Truly one of the funniest moments in a fandom for me was in 2016 when Ubisoft posted under a long tumblr post debating Jacob Frye’s sexuality this simple message:
It was after witnessing a post on tumblr where a straight woman showed off her emails to and from a random Ubisoft staff member demanding that Jacob Fray be declared straight. It’s also among the best usages of an official platform using it to protect bisexuals and end biphobia.
But there’s more to this story. The woman who felt entitled enough to email random Ubisoft staff members was what some aces knew as an “Allo Solas Fan.” The term allo means other, and allosexual meaning someone sexuality attracted to others. Basically a word based on existing naming conventions to mean non-ace.
Enter Dragon Age: Inquisition released late 2014 and a huge active fandom until around 2016.
This is also when allo stopped being used near exclusively in ace circles as a nondescript marker when discussing non-aces and started to be used about specific fans. Now why did a bunch of aces call a group of predominantly straight women allo rather than straight?
It’s because for every ace fan in a fandom space there were also camps of acephobes who would harass asexuals for seeing themselves in the characters. The allo Solas fandom in particular did this like no other. By setting themselves up in direct opposition to aces, their behavior became defined by their allosexuality, not their heteronormativity.
Some of the allo dragon age fandom was also really racist and declared they’d “give us” a black character in the game as a “trade”. Why? It’s because they didn’t feel sexually entitled to black women being a largely straight white group of women. They wanted Solas. A “bad wolf” and all the ace coding in the world did not stop from their violently aggressive patriarchal projections onto his character. These fans also would tweet the Dragon Age writers asking to confirm that Solas had sex with the player character. The writers never did. It was so highly debated that in DLC the following year the writers confirmed in dialogue that he did not sleep with the player. (Which was also among the funniest fandom moments I’ve been a part of.) But stopped short of giving Solas a label.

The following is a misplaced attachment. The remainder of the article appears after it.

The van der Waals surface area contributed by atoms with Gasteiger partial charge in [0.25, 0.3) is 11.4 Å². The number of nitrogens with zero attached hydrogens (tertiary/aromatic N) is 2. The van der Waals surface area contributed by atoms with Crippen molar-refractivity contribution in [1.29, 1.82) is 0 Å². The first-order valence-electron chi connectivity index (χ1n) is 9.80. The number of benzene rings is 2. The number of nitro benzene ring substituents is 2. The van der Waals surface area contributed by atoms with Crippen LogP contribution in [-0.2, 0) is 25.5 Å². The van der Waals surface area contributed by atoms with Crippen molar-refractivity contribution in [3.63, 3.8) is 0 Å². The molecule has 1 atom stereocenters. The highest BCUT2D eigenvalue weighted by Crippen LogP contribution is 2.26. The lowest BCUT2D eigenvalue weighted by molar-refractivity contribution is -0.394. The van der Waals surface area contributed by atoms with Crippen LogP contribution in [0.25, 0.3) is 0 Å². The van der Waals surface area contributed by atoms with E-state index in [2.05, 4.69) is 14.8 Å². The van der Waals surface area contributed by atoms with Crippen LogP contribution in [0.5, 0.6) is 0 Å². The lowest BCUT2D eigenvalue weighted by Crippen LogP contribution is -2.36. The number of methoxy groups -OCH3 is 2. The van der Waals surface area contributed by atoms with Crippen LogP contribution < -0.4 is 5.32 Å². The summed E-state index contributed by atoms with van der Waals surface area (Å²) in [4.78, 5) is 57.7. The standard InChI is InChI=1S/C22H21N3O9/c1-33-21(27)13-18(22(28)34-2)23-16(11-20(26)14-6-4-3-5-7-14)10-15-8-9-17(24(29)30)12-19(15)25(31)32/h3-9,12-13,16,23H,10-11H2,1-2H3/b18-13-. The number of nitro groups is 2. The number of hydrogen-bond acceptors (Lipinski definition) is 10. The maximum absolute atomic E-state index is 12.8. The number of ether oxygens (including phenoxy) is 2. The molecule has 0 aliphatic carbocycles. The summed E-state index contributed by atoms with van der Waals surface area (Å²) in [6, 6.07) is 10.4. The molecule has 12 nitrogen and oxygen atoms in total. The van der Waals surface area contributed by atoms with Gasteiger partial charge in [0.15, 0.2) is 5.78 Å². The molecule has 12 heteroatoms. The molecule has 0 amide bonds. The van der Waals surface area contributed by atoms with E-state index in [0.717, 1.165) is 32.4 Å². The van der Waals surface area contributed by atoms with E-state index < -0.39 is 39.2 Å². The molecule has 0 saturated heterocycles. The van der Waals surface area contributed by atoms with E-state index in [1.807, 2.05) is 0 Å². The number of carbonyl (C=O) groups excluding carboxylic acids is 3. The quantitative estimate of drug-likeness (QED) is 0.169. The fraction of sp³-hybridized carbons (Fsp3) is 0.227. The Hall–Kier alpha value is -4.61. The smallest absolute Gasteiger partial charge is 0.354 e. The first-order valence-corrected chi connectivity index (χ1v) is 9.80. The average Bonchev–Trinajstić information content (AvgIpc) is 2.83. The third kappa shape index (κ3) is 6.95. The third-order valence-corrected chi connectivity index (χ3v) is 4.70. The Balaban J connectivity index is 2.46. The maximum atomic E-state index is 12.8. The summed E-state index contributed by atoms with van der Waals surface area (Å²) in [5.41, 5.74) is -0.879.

Calling people “allo” was never about aces discussing fellow lgbtq people, it was pointing out the sexual entitlement of characters who weren’t sexual.
Aces showing up in the fandom. Using Solas to help explain the nuances of asexuality to groups who never heard it before helped spread asexual visibility.
And it’s also why I have such a strong negative reaction to those who try to “reclaim allo” or stick allo in front of any character who is often headcanoned as ace. Because the history of that is one of white sexual entitlement. The assumption that those who weren’t overtly sexual were secretly dirty, nasty, and kinky underneath. Words used by straight women about their own desires.
As time went on with any headcanoned or canon ace character more lgb people started using it too. It became a near meme to stick “Allo” before character name, or brand your url with it. Some would say “I’m a proud Allo!!” instead of embracing their own queer identities. They picked up the sex negativity left by those straight fans and turned it on themselves, saying aces were the ones called themselves dirty because they too related to the sex negative nature of it. But while the straight women were gleeful with it their kinkiness and acephobia, in gay hands because they were choking on homophobia they didn’t unlearn and started in on their own acephobia as if that was the cure for it.
“Allosexual” is not an sexuality on its own, it’s sole purpose was to help explain asexuality and acephobia. It’s far more like “cis” than any other community term.
For good or bad, asexuality and allosexuality became far more common words after this. In my mind, the biphobia around Jacob Fyre and the acephobia surrounding Solas are linked by women who wanted bad boys who only wanted women. Nothing else would do.